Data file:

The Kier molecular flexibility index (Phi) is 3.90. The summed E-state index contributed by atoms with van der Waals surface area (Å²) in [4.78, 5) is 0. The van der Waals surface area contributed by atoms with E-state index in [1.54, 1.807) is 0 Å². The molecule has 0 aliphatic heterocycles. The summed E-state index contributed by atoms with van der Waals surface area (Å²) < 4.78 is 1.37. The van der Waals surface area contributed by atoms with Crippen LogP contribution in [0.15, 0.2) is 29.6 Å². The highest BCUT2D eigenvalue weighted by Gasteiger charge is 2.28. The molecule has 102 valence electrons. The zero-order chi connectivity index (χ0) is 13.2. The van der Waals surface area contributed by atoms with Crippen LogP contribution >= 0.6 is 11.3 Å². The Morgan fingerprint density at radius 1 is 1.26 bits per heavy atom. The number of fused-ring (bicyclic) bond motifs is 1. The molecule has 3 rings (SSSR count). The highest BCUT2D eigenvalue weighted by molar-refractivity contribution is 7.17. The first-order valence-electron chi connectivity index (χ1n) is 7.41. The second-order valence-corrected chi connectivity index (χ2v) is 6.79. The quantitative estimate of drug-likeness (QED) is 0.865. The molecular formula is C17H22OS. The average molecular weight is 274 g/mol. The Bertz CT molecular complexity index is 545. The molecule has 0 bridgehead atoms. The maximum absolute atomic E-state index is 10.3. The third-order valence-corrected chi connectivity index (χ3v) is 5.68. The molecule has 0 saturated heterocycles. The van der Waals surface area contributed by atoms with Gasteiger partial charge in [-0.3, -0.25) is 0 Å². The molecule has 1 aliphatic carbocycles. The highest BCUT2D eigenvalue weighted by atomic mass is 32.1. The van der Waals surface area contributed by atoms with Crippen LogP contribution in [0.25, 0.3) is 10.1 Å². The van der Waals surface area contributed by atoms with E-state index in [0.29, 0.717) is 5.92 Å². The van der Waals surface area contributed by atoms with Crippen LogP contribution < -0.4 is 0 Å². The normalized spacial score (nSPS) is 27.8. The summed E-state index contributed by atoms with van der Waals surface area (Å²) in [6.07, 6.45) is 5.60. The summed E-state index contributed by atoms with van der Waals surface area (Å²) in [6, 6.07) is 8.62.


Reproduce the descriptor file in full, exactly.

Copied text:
The Kier molecular flexibility index (Phi) is 3.90. The summed E-state index contributed by atoms with van der Waals surface area (Å²) in [4.78, 5) is 0. The van der Waals surface area contributed by atoms with E-state index in [1.54, 1.807) is 0 Å². The molecule has 0 aliphatic heterocycles. The summed E-state index contributed by atoms with van der Waals surface area (Å²) < 4.78 is 1.37. The van der Waals surface area contributed by atoms with Crippen LogP contribution in [0.15, 0.2) is 29.6 Å². The highest BCUT2D eigenvalue weighted by Gasteiger charge is 2.28. The molecule has 102 valence electrons. The zero-order chi connectivity index (χ0) is 13.2. The van der Waals surface area contributed by atoms with Crippen LogP contribution >= 0.6 is 11.3 Å². The Morgan fingerprint density at radius 1 is 1.26 bits per heavy atom. The number of fused-ring (bicyclic) bond motifs is 1. The molecule has 3 rings (SSSR count). The highest BCUT2D eigenvalue weighted by molar-refractivity contribution is 7.17. The first-order valence-electron chi connectivity index (χ1n) is 7.41. The second-order valence-corrected chi connectivity index (χ2v) is 6.79. The quantitative estimate of drug-likeness (QED) is 0.865. The molecular formula is C17H22OS. The average molecular weight is 274 g/mol. The Bertz CT molecular complexity index is 545. The molecule has 0 bridgehead atoms. The maximum absolute atomic E-state index is 10.3. The third-order valence-corrected chi connectivity index (χ3v) is 5.68. The molecule has 0 saturated heterocycles. The van der Waals surface area contributed by atoms with Gasteiger partial charge in [-0.3, -0.25) is 0 Å². The molecule has 1 aliphatic carbocycles. The highest BCUT2D eigenvalue weighted by atomic mass is 32.1. The van der Waals surface area contributed by atoms with Crippen LogP contribution in [0.25, 0.3) is 10.1 Å². The van der Waals surface area contributed by atoms with E-state index in [0.29, 0.717) is 5.92 Å². The van der Waals surface area contributed by atoms with Crippen LogP contribution < -0.4 is 0 Å². The normalized spacial score (nSPS) is 27.8. The summed E-state index contributed by atoms with van der Waals surface area (Å²) in [6.07, 6.45) is 5.60. The summed E-state index contributed by atoms with van der Waals surface area (Å²) in [6, 6.07) is 8.62.